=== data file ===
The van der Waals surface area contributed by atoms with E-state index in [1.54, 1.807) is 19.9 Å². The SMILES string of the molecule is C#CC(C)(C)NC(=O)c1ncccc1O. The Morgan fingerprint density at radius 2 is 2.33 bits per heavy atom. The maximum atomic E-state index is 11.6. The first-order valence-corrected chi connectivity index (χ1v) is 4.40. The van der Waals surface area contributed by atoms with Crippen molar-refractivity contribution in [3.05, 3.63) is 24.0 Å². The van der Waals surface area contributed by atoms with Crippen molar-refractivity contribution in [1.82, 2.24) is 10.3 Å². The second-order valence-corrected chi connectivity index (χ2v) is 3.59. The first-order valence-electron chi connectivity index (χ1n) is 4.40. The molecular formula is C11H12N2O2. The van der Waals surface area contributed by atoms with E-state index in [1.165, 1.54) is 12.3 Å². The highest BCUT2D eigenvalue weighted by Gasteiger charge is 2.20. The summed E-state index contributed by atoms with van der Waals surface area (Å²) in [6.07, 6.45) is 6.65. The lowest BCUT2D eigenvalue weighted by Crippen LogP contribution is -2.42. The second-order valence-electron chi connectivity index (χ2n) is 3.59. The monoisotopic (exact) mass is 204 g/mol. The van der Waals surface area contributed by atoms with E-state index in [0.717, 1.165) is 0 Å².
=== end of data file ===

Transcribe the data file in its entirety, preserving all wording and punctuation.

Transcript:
The van der Waals surface area contributed by atoms with E-state index in [1.54, 1.807) is 19.9 Å². The SMILES string of the molecule is C#CC(C)(C)NC(=O)c1ncccc1O. The Morgan fingerprint density at radius 2 is 2.33 bits per heavy atom. The maximum atomic E-state index is 11.6. The first-order valence-corrected chi connectivity index (χ1v) is 4.40. The van der Waals surface area contributed by atoms with Crippen molar-refractivity contribution in [3.05, 3.63) is 24.0 Å². The van der Waals surface area contributed by atoms with Crippen molar-refractivity contribution in [1.82, 2.24) is 10.3 Å². The second-order valence-corrected chi connectivity index (χ2v) is 3.59. The first-order valence-electron chi connectivity index (χ1n) is 4.40. The molecular formula is C11H12N2O2. The van der Waals surface area contributed by atoms with E-state index in [1.165, 1.54) is 12.3 Å². The highest BCUT2D eigenvalue weighted by Gasteiger charge is 2.20. The summed E-state index contributed by atoms with van der Waals surface area (Å²) in [6.07, 6.45) is 6.65. The lowest BCUT2D eigenvalue weighted by Crippen LogP contribution is -2.42. The second-order valence-electron chi connectivity index (χ2n) is 3.59. The monoisotopic (exact) mass is 204 g/mol. The van der Waals surface area contributed by atoms with E-state index in [0.717, 1.165) is 0 Å².